HARRISBURG, Pa., May 13, 2011 /PRNewswire/ -- In every election except one in the United States, the candidate with the most votes wins. Thirty five members of the Pennsylvania House of Representatives say the same principle should apply to the highest office in the land, the Presidency. Led by prime sponsors Rep. Tom Creighton, R-Lancaster, and Mark Cohen, D-Philadelphia, they introduced legislation this week to do just that.
Called the National Popular Vote plan, the legislation (HB1270) would mandate Pennsylvania to enter an interstate compact with other states to cast all Electoral College ballots in favor of the candidate who receives the most popular votes nationwide.
Seven states (Hawaii, Illinois, Maryland, New Jersey, Massachusetts, Vermont and Washington) and the District of Columbia already have approved the legislation representing 79 of the 270 electoral votes needed to elect a President. Pennsylvania, after losing a Congressional seat in the current redistricting, would add 20 electoral votes to that total. Action to secure passage of authorizing legislation currently is underway in 43 states.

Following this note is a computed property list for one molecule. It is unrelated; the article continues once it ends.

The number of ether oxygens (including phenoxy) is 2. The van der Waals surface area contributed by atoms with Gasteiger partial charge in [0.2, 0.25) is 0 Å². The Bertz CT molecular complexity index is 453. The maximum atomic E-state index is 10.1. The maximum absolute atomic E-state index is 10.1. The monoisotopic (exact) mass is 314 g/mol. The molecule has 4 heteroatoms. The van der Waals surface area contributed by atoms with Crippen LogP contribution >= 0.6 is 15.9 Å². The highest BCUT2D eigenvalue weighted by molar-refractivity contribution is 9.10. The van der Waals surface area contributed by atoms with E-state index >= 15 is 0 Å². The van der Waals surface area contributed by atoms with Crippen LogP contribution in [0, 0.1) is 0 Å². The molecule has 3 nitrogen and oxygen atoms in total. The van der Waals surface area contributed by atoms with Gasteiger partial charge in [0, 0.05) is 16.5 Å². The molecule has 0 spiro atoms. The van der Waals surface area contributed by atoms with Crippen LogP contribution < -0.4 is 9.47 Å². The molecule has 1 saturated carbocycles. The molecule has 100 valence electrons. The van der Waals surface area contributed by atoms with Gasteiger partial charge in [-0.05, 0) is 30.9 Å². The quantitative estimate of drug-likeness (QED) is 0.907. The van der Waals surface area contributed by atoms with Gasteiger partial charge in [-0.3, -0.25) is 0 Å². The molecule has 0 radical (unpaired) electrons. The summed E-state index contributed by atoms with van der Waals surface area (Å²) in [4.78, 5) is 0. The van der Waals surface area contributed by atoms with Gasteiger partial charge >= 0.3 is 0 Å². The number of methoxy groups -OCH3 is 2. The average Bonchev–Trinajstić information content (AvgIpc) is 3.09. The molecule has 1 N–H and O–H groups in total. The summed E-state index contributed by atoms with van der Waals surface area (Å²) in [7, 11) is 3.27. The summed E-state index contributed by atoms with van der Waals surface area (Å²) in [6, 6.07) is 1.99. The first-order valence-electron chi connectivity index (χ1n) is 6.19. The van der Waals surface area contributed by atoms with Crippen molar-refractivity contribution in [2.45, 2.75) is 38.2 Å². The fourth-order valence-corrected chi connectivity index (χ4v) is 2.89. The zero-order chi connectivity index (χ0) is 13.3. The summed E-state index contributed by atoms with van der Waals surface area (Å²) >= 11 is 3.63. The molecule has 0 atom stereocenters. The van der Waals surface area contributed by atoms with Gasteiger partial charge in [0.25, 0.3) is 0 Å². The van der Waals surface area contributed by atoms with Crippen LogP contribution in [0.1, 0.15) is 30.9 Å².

According to a recent statewide survey conducted by Terry Madonna Opinion Research, two out of three Pennsylvanians support popular election of the President and seven out of 10 surveyed say it would be unjust to seat a candidate who received fewer popular votes than an opponent.
"It is important that Pennsylvanians know every vote counts, and HB1270, the National Popular Vote bill, will guarantee our votes matter in the Presidential Election," Creighton said.
The state-by-state "winner take all" approach used by virtually every state in casting its Electoral College votes has resulted in a candidate who did not win more popular votes nationwide being seated as President four times in our nation's history. The most recent was in the 2000 election where challenges to the outcome went all the way to the U.S. Supreme Court. In addition, there have been a number of "near misses," the most recent being the 2004 election where a shift of some 60,000 votes in Ohio would have resulted in John Kerry being seated even though he received three million fewer votes nationwide than George W. Bush.
"This does not do away with the Electoral College nor does it require a Constitutional amendment," said Creighton, a Lancaster County Republican. "This is a bi-partisan effort to ensure that the winner of the Presidential election actually becomes the President. What makes more sense, or could be simpler than that?"
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SOURCE National Popular Vote